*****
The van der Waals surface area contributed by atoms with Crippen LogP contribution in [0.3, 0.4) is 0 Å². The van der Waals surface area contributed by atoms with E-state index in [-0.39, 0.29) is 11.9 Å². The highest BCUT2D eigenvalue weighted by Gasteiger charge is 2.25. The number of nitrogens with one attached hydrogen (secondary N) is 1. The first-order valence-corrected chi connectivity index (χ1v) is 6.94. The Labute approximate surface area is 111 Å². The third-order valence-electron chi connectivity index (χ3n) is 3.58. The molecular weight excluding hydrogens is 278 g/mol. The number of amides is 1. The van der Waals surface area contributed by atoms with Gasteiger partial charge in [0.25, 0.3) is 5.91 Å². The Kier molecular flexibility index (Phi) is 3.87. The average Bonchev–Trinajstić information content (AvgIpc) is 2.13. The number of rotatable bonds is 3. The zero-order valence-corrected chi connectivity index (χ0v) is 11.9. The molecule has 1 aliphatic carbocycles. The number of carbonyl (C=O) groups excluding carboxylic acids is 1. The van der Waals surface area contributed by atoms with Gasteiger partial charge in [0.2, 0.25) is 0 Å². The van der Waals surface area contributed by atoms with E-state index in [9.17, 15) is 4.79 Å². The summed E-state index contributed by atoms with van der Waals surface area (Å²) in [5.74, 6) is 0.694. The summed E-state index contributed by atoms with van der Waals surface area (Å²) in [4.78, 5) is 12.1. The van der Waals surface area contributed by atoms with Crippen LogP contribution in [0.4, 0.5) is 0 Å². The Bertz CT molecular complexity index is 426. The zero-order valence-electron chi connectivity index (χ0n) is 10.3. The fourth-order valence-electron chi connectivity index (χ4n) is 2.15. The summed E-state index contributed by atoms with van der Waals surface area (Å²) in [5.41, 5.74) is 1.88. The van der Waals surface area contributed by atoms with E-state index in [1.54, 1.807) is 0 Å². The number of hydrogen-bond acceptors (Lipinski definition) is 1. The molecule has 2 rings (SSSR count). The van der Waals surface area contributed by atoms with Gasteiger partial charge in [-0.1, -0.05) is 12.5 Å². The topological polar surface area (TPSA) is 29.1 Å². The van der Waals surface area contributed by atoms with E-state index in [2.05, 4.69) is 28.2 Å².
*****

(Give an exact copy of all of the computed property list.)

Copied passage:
The van der Waals surface area contributed by atoms with Crippen LogP contribution in [0.3, 0.4) is 0 Å². The van der Waals surface area contributed by atoms with E-state index in [-0.39, 0.29) is 11.9 Å². The highest BCUT2D eigenvalue weighted by Gasteiger charge is 2.25. The number of nitrogens with one attached hydrogen (secondary N) is 1. The first-order valence-corrected chi connectivity index (χ1v) is 6.94. The Labute approximate surface area is 111 Å². The third-order valence-electron chi connectivity index (χ3n) is 3.58. The molecular weight excluding hydrogens is 278 g/mol. The number of amides is 1. The van der Waals surface area contributed by atoms with Gasteiger partial charge in [0.25, 0.3) is 5.91 Å². The Kier molecular flexibility index (Phi) is 3.87. The average Bonchev–Trinajstić information content (AvgIpc) is 2.13. The number of rotatable bonds is 3. The zero-order valence-corrected chi connectivity index (χ0v) is 11.9. The molecule has 1 aliphatic carbocycles. The number of carbonyl (C=O) groups excluding carboxylic acids is 1. The van der Waals surface area contributed by atoms with Gasteiger partial charge in [0.2, 0.25) is 0 Å². The van der Waals surface area contributed by atoms with E-state index in [9.17, 15) is 4.79 Å². The summed E-state index contributed by atoms with van der Waals surface area (Å²) in [5.74, 6) is 0.694. The summed E-state index contributed by atoms with van der Waals surface area (Å²) in [4.78, 5) is 12.1. The van der Waals surface area contributed by atoms with Crippen LogP contribution in [0.4, 0.5) is 0 Å². The Bertz CT molecular complexity index is 426. The zero-order valence-electron chi connectivity index (χ0n) is 10.3. The fourth-order valence-electron chi connectivity index (χ4n) is 2.15. The summed E-state index contributed by atoms with van der Waals surface area (Å²) in [5.41, 5.74) is 1.88. The van der Waals surface area contributed by atoms with E-state index in [1.54, 1.807) is 0 Å². The number of hydrogen-bond acceptors (Lipinski definition) is 1. The molecule has 2 rings (SSSR count). The van der Waals surface area contributed by atoms with Gasteiger partial charge in [-0.1, -0.05) is 12.5 Å². The topological polar surface area (TPSA) is 29.1 Å². The van der Waals surface area contributed by atoms with E-state index in [2.05, 4.69) is 28.2 Å².